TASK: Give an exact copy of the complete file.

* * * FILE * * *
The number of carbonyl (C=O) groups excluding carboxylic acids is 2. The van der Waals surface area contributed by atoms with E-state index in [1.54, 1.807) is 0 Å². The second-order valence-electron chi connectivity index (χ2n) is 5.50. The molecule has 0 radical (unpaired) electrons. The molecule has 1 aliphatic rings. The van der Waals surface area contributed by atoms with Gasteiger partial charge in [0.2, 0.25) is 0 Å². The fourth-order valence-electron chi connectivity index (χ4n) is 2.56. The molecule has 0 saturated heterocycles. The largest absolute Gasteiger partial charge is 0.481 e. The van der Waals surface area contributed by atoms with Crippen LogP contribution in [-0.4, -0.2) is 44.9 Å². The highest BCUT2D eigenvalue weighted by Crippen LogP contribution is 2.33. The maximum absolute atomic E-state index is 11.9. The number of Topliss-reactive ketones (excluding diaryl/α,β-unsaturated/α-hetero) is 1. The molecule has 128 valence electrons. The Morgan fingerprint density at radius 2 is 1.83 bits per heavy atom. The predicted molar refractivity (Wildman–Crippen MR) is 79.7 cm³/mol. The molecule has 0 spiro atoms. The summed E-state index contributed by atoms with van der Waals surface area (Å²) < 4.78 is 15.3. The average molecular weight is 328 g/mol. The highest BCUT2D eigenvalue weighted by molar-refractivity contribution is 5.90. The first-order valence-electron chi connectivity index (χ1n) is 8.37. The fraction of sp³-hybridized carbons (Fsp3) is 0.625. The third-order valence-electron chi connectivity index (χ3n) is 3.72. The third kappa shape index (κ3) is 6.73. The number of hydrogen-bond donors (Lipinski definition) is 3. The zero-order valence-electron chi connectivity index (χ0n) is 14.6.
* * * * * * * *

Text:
The number of carbonyl (C=O) groups excluding carboxylic acids is 2. The van der Waals surface area contributed by atoms with E-state index in [1.54, 1.807) is 0 Å². The second-order valence-electron chi connectivity index (χ2n) is 5.50. The molecule has 0 radical (unpaired) electrons. The molecule has 1 aliphatic rings. The van der Waals surface area contributed by atoms with Gasteiger partial charge in [0.2, 0.25) is 0 Å². The fourth-order valence-electron chi connectivity index (χ4n) is 2.56. The molecule has 0 saturated heterocycles. The largest absolute Gasteiger partial charge is 0.481 e. The van der Waals surface area contributed by atoms with Crippen LogP contribution in [-0.4, -0.2) is 44.9 Å². The highest BCUT2D eigenvalue weighted by Crippen LogP contribution is 2.33. The maximum absolute atomic E-state index is 11.9. The number of Topliss-reactive ketones (excluding diaryl/α,β-unsaturated/α-hetero) is 1. The molecule has 128 valence electrons. The Morgan fingerprint density at radius 2 is 1.83 bits per heavy atom. The predicted molar refractivity (Wildman–Crippen MR) is 79.7 cm³/mol. The molecule has 0 spiro atoms. The summed E-state index contributed by atoms with van der Waals surface area (Å²) < 4.78 is 15.3. The average molecular weight is 328 g/mol. The highest BCUT2D eigenvalue weighted by molar-refractivity contribution is 5.90. The first-order valence-electron chi connectivity index (χ1n) is 8.37. The fraction of sp³-hybridized carbons (Fsp3) is 0.625. The third-order valence-electron chi connectivity index (χ3n) is 3.72. The third kappa shape index (κ3) is 6.73. The number of hydrogen-bond donors (Lipinski definition) is 3. The zero-order valence-electron chi connectivity index (χ0n) is 14.6.